2.1 United States 29. As you can tell from my previous intervention, we are quite eager to intervene under this item. The United States welcomes this opportunity to introduce the US Defend Trade Secrets Act, which was signed into law on 11 May 2016. 30. Before summarizing the key aspects of this new law, we will first provide a brief context regarding the rationale underlying this law, including the priority placed in the United States on defending trade secrets against misappropriation. 31. The 2013 Administration Strategy on Mitigating the Theft of US Trade Secrets articulated this priority unequivocally: “Trade secret theft threatens American businesses, undermines national security, and places the security of the US economy in jeopardy. These acts also diminish US export prospects around the globe and put American jobs at risk.” 32. Trade secrets are vital intellectual property assets held by innovators. Protection of those assets against theft and misappropriation is essential to foster innovation and promote economic growth. In fact, for some companies a core aspect of their success is based on the ability to protect their trade secrets. 33. As one commentator describes the value of trade secrets and the importance of their protection against theft: "In the Information Age, your trade secrets – a new technology, a business plan, insights extracted from data analytics – define your competitive advantage. And because business is global, competition can emerge anywhere, at any time. Not just success, but survival requires vigilance and careful management. Those how know how to protect and exploit the most important secrets can quickly leverage their business to profitability and dominance; while those who fail to recognize this new reality are doomed." 34. Generally speaking, trade secrets are information that has value by virtue of not being generally known, has value to others who cannot legitimately obtain the information, and is subject to reasonable efforts to maintain its secrecy. They can include formulas and recipes, techniques for manufacturing products, product designs, technical data, and several other categories of information. Trade secret theft is estimated to result in annual losses to US innovators in the range of hundreds of billions of dollars. Those losses have been linked to reduced innovation and slowing economic growth. In certain scenarios, the nature of the trade secret theft is that a victim does not know about the theft right away, allowing the thief to get greater lead time to benefit from the secret." 35. According to the Report of the Commission on the Theft of American Intellectual Property: "our intellectual property here is about $5 trillion. Of that, approximately $300 billion – about 6% - is stolen over the networks per year", which has been described as "the greatest transfer of wealth in history". 36. And the negative impact of trade secret theft is global, and many countries and international organizations are engaging intensively in efforts to combat trade secret misappropriation, as we will hear this morning as well as tomorrow at lunch at the trade secrets side event. 37. The OECD, for example, has issued two in-depth trade secret studies. The first study by Mark Schultz and Douglas Lippoldt, entitled "Approaches to Protection of Undisclosed Information (Trade Secrets)" (30 January 2014) takes stock of the available legal protection for trade secrets in a broad sample of countries. 38. The second study, also by Schultz and Lippoldt, entitled "Uncovering Trade Secrets – An Empirical Assessment of Economic Implications of Protection for Undisclosed Data" (also 2014), considers the relationship of the stringency of the protection of trade secrets to relevant economic performance indicators. The study finds a positive association between the stringency of trade secrets protection and the key indicators of innovation and international economic flows. 39. In the context of the United States, trade secret law has developed over time, using a variety of legal frameworks to redress theft, and to implement Article 39(1) and (2) of the TRIPS Agreement. The US framework has evolved to the adoption of specific statutes addressing trade secret theft and economic espionage. 40. The Defend Trade Secrets Act of 2016 amends Section 18 of the United States Code, Section 1836, the Economic Espionage Act, to establish a private civil cause of action for the misappropriation of trade secrets. 41. A national civil private cause of action for trade secret theft is intended to provide businesses with a uniform, reliable and predictable way to protect their valuable trade secrets anywhere in the country. The law defines a trade secret as covering all forms and types of financial, business, scientific, technical, economic, or engineering information, whether or not and how stored, compiled, or memorialized physically, electronically, graphically, photographically, or in writing if: the owner thereof has taken reasonable measures to keep such information secret; and the information derives independent economic value, actual or potential, from not being generally known to, or not being readily ascertainable through proper means by, another person who can obtain economic value from the disclosure or use of information. 42. With respect to remedies, the law provides for an ex parte seizure remedy, which "enable[s] a trade secret owner under limited, controlled conditions, to proactively contain a theft before it progresses and the trade secret is lost". The law "balances the need for efficient recovery of a stolen trade secret with the rights of defendants and third-parties". 43. Additional remedies for the misappropriation of a trade secret under the law include injunctive relief and damages (i.e., actual loss to the plaintiff, unjust enrichment to the defendant, reasonable royalty where damages cannot readily be determined, and double damages for wilful and malicious theft). The law provides for the award of reasonable attorney's fees to a prevailing defendant if a claim of misappropriation is made in bad faith, or to a prevailing plaintiff if the trade secret was wilfully and maliciously misappropriated. 44. The Defend Trade Secrets Act was supported by a broad range of industries and also enjoyed strong, bi-partisan support in both houses of the United States Congress.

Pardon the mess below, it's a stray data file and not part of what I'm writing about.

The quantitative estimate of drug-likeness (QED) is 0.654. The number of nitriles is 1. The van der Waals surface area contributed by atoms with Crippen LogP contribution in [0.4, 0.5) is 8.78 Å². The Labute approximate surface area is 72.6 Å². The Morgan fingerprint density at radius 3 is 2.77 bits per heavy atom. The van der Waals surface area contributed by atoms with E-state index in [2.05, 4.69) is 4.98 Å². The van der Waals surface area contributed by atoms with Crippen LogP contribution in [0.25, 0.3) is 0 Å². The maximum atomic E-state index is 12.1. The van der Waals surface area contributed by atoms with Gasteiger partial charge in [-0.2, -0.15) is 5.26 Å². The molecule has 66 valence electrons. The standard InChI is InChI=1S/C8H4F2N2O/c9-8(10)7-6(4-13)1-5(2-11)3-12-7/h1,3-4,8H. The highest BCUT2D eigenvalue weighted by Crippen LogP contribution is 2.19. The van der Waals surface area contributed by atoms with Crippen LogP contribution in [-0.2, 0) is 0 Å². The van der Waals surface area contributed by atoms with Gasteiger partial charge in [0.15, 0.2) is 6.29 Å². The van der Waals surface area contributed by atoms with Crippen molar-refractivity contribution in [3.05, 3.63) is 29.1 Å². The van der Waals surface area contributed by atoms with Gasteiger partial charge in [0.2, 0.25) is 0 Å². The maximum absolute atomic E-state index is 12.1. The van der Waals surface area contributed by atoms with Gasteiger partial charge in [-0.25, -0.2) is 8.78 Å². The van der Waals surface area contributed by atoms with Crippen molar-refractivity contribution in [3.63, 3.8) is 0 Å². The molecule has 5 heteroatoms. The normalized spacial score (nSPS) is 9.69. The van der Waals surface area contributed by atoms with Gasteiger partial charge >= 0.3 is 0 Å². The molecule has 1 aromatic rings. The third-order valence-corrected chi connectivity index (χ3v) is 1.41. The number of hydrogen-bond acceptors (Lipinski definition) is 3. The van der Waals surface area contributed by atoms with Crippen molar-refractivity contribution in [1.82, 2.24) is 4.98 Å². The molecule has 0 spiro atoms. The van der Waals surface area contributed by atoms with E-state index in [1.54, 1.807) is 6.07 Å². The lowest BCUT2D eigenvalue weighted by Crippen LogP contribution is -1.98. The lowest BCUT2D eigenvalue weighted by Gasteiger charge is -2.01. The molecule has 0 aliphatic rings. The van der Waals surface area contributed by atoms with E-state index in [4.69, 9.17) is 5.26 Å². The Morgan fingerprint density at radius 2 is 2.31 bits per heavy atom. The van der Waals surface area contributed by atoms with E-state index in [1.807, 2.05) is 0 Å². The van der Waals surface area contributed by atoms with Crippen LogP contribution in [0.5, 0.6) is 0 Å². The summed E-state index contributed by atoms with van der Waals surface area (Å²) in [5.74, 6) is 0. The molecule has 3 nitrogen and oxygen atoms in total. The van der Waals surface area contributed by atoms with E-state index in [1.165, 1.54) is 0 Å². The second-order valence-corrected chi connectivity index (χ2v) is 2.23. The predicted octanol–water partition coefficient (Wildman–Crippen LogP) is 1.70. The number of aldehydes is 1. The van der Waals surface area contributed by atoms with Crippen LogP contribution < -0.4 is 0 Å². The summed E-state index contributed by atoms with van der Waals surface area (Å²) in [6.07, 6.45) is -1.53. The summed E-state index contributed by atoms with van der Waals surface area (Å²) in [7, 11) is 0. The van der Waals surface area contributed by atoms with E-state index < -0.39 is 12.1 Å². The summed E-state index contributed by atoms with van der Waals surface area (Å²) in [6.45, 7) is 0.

IP/C/M/83, IP/C/M/83/Add.1